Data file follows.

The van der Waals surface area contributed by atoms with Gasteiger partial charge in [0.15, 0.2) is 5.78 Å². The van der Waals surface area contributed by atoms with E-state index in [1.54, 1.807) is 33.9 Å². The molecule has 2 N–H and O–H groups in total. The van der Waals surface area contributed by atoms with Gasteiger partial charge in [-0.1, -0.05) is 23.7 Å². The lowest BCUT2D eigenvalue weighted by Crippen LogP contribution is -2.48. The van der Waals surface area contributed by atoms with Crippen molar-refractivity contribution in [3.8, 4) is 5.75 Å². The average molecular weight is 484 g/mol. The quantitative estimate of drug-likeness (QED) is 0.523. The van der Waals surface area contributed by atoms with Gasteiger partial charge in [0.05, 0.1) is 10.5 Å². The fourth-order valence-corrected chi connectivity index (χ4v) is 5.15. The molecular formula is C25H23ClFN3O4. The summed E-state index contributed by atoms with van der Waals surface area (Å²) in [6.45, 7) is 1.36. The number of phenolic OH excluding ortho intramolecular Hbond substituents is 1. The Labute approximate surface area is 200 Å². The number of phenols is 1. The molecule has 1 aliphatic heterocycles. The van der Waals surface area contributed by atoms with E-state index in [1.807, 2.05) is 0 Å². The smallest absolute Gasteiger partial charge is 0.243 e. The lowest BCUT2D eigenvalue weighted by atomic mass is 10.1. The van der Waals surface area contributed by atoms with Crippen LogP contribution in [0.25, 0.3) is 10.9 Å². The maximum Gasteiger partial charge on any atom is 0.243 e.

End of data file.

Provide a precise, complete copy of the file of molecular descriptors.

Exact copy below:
The van der Waals surface area contributed by atoms with Gasteiger partial charge in [0.15, 0.2) is 5.78 Å². The van der Waals surface area contributed by atoms with E-state index in [1.54, 1.807) is 33.9 Å². The molecule has 2 N–H and O–H groups in total. The van der Waals surface area contributed by atoms with Gasteiger partial charge in [-0.1, -0.05) is 23.7 Å². The lowest BCUT2D eigenvalue weighted by Crippen LogP contribution is -2.48. The van der Waals surface area contributed by atoms with Crippen molar-refractivity contribution in [3.8, 4) is 5.75 Å². The average molecular weight is 484 g/mol. The quantitative estimate of drug-likeness (QED) is 0.523. The van der Waals surface area contributed by atoms with Gasteiger partial charge in [0.05, 0.1) is 10.5 Å². The fourth-order valence-corrected chi connectivity index (χ4v) is 5.15. The molecular formula is C25H23ClFN3O4. The summed E-state index contributed by atoms with van der Waals surface area (Å²) in [6.45, 7) is 1.36. The number of phenolic OH excluding ortho intramolecular Hbond substituents is 1. The Labute approximate surface area is 200 Å². The number of phenols is 1. The molecule has 1 aliphatic heterocycles. The van der Waals surface area contributed by atoms with E-state index in [1.807, 2.05) is 0 Å². The smallest absolute Gasteiger partial charge is 0.243 e. The lowest BCUT2D eigenvalue weighted by atomic mass is 10.1. The van der Waals surface area contributed by atoms with Crippen LogP contribution in [0.25, 0.3) is 10.9 Å². The maximum Gasteiger partial charge on any atom is 0.243 e.